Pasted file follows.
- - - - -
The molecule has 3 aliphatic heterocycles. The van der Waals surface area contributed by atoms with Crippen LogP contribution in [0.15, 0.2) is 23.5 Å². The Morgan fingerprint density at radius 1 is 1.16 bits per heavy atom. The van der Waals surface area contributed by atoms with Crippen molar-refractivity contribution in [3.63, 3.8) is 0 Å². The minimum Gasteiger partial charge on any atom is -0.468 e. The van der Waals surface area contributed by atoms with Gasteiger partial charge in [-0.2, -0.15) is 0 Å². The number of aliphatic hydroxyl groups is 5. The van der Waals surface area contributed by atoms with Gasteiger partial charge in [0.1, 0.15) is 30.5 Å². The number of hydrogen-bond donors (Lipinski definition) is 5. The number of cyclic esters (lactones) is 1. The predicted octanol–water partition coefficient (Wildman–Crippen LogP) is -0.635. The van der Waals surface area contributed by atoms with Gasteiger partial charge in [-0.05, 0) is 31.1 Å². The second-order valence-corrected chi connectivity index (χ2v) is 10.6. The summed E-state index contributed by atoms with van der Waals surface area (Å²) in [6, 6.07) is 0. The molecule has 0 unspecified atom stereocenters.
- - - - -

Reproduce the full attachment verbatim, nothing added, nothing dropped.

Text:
The molecule has 3 aliphatic heterocycles. The van der Waals surface area contributed by atoms with Crippen LogP contribution in [0.15, 0.2) is 23.5 Å². The Morgan fingerprint density at radius 1 is 1.16 bits per heavy atom. The van der Waals surface area contributed by atoms with Crippen molar-refractivity contribution in [3.63, 3.8) is 0 Å². The minimum Gasteiger partial charge on any atom is -0.468 e. The van der Waals surface area contributed by atoms with Gasteiger partial charge in [-0.2, -0.15) is 0 Å². The number of aliphatic hydroxyl groups is 5. The van der Waals surface area contributed by atoms with Gasteiger partial charge in [0.1, 0.15) is 30.5 Å². The number of hydrogen-bond donors (Lipinski definition) is 5. The number of cyclic esters (lactones) is 1. The predicted octanol–water partition coefficient (Wildman–Crippen LogP) is -0.635. The van der Waals surface area contributed by atoms with Gasteiger partial charge in [-0.05, 0) is 31.1 Å². The second-order valence-corrected chi connectivity index (χ2v) is 10.6. The summed E-state index contributed by atoms with van der Waals surface area (Å²) in [6, 6.07) is 0. The molecule has 0 unspecified atom stereocenters.